(MyNews4.com & KRNV) Ely, Nev. - A middle school principal in Ely has developed a strategy to combat bullying that seems to be working well.
He has taken a school that just a few years ago had a reputation for bullying, and turned it into a place where students say they feel safe, respected and ready to learn.
If you ask former students of White Pine Middle School what their school was like just five years ago, bullying was a problem.
Clay Mauro says; "The school environment was really hostile, it was kind of more of everyone on their own, you came here and you were more afraid than willing to learn."
But today this Cougar campus has a much different feel thanks to an anti-bullying program put in place by Principal Aaron Hansen.
It's basically peer pressure with a positive spin.
Hansen says; "We want to be accepted by our peers and if being accepted means I'm supposed to be nice, that changes things dramatically."
The principal says the first step in changing the school's bullying culture was to define school values, basically how to treat others and then communicate to the students the importance and benefits of those values.
He also began what is called a "defenders program" that shows students how to defend others who are being targeted by bullies.
"Having students take ownership of that, and stand up to our peers and say hey what you're doing is not cool, don't do that."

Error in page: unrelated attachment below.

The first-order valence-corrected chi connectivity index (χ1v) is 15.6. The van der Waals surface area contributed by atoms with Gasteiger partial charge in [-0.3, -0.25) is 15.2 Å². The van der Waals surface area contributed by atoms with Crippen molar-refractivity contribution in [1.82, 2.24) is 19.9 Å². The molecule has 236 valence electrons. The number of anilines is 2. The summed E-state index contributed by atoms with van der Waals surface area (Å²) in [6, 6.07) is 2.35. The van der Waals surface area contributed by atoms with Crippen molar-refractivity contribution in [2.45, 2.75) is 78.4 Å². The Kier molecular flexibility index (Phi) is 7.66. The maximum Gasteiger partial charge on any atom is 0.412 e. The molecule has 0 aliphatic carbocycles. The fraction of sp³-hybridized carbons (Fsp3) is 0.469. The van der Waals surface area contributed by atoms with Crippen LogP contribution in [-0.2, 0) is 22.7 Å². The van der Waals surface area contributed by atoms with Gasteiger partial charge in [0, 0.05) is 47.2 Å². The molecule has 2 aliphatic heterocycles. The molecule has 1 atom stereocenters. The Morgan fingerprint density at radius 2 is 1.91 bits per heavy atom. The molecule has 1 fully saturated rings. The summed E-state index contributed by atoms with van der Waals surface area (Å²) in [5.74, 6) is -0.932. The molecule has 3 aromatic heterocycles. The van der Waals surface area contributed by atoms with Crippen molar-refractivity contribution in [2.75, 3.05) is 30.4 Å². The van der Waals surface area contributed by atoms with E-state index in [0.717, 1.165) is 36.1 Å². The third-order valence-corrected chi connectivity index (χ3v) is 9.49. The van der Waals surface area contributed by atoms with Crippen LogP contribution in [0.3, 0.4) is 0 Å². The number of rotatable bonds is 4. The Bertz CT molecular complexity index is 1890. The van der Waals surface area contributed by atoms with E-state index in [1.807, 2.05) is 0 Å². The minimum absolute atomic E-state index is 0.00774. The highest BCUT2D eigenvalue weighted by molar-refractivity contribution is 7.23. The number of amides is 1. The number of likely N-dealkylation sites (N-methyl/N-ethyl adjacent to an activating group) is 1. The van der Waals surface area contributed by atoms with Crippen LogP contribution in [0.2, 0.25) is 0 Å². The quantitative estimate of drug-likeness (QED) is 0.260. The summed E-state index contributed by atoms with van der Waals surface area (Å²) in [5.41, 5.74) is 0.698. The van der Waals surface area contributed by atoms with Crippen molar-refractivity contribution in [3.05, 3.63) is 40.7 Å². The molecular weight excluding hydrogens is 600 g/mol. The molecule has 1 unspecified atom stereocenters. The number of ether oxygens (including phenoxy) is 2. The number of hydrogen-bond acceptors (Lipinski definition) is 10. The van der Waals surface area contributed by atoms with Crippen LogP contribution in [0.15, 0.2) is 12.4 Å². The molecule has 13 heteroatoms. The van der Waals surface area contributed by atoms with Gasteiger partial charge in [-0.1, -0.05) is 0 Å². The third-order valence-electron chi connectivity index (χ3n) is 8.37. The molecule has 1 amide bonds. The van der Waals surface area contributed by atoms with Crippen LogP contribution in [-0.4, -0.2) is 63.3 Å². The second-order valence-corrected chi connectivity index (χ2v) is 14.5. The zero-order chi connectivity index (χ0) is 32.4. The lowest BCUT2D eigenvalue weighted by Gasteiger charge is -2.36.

Another critical piece of this anti-bullying strategy is a confidential student survey handed out three times a year.
"It asks the students, ‘Is there bullying in the school? Where does the bullying happen, so we can improve supervision, what are the behaviors and who are the students?'"
The principal, vice principal and school counselor go over the surveys and identify the bullies who are named repeatedly.
Hansen says the survey is not about punishing those students but making them aware of their actions and figuring out why they are bullying in the first place.
Hansen says "I sit down with these students; ‘The thing is you have been named as a bully and not nice. How do you feel about that?' We have a conversation; we talk about what the behaviors are. Some are surprised, some change right there by knowing they are on a list, some take more intervention than that."
The bully surveys have gone out over the last three school years. Slowly the school has changed from a place where bullying is accepted to a place where the students have defined it as taboo.
Hansen says "We've seen a dramatic decrease in the number of students who end up on the list, and some of the students who have turned around and become some of the biggest defenders."
And these former students agree the changes they made a few years ago paved the way for younger siblings.
Jessi Poulsen who has a sibling who just graduated says it's been a better environment for her younger sister.
"She wasn't around when it was bad before peer mediation and bully surveys, so she kind of went through middle school; it was a lot better for her."
Aaron Hansen the principal also told News 4 he would be happy to talk to other school administrators who have questions or would like more information about the anti-bullying program they've adopted at White Pine Middle School.